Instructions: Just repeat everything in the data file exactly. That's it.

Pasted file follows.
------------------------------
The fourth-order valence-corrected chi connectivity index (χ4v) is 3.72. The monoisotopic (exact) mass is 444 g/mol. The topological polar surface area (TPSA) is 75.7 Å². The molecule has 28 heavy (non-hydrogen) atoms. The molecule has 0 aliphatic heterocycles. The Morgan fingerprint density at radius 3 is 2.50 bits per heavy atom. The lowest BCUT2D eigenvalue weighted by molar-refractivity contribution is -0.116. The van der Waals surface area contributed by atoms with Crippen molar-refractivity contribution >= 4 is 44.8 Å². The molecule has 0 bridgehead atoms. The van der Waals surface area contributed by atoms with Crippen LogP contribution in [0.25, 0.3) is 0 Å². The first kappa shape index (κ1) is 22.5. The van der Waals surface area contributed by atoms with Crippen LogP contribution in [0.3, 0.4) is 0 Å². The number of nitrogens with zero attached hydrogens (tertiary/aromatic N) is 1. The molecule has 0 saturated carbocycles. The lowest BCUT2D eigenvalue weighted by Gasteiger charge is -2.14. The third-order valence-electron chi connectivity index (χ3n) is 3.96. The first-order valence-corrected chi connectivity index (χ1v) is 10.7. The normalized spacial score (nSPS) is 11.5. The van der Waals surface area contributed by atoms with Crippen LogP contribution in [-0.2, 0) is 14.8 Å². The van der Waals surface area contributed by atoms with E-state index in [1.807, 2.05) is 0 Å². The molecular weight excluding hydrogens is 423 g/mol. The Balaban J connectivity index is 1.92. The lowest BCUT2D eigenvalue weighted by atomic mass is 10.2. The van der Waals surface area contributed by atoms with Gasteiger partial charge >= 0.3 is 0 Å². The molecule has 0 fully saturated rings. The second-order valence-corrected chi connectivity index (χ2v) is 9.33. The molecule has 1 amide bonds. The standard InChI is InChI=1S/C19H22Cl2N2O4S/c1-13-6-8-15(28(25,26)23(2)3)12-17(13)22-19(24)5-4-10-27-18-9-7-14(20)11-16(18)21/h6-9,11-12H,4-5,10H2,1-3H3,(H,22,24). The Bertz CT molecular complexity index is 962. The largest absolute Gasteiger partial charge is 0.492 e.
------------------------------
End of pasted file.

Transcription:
The fourth-order valence-corrected chi connectivity index (χ4v) is 3.72. The monoisotopic (exact) mass is 444 g/mol. The topological polar surface area (TPSA) is 75.7 Å². The molecule has 28 heavy (non-hydrogen) atoms. The molecule has 0 aliphatic heterocycles. The Morgan fingerprint density at radius 3 is 2.50 bits per heavy atom. The lowest BCUT2D eigenvalue weighted by molar-refractivity contribution is -0.116. The van der Waals surface area contributed by atoms with Crippen molar-refractivity contribution >= 4 is 44.8 Å². The molecule has 0 bridgehead atoms. The van der Waals surface area contributed by atoms with Crippen LogP contribution in [0.25, 0.3) is 0 Å². The first kappa shape index (κ1) is 22.5. The van der Waals surface area contributed by atoms with Crippen LogP contribution in [0.3, 0.4) is 0 Å². The number of nitrogens with zero attached hydrogens (tertiary/aromatic N) is 1. The molecule has 0 saturated carbocycles. The lowest BCUT2D eigenvalue weighted by Gasteiger charge is -2.14. The third-order valence-electron chi connectivity index (χ3n) is 3.96. The first-order valence-corrected chi connectivity index (χ1v) is 10.7. The normalized spacial score (nSPS) is 11.5. The van der Waals surface area contributed by atoms with Crippen LogP contribution in [-0.2, 0) is 14.8 Å². The van der Waals surface area contributed by atoms with E-state index in [1.807, 2.05) is 0 Å². The molecular weight excluding hydrogens is 423 g/mol. The Balaban J connectivity index is 1.92. The lowest BCUT2D eigenvalue weighted by atomic mass is 10.2. The van der Waals surface area contributed by atoms with Gasteiger partial charge >= 0.3 is 0 Å². The molecule has 0 fully saturated rings. The second-order valence-corrected chi connectivity index (χ2v) is 9.33. The molecule has 1 amide bonds. The standard InChI is InChI=1S/C19H22Cl2N2O4S/c1-13-6-8-15(28(25,26)23(2)3)12-17(13)22-19(24)5-4-10-27-18-9-7-14(20)11-16(18)21/h6-9,11-12H,4-5,10H2,1-3H3,(H,22,24). The Bertz CT molecular complexity index is 962. The largest absolute Gasteiger partial charge is 0.492 e.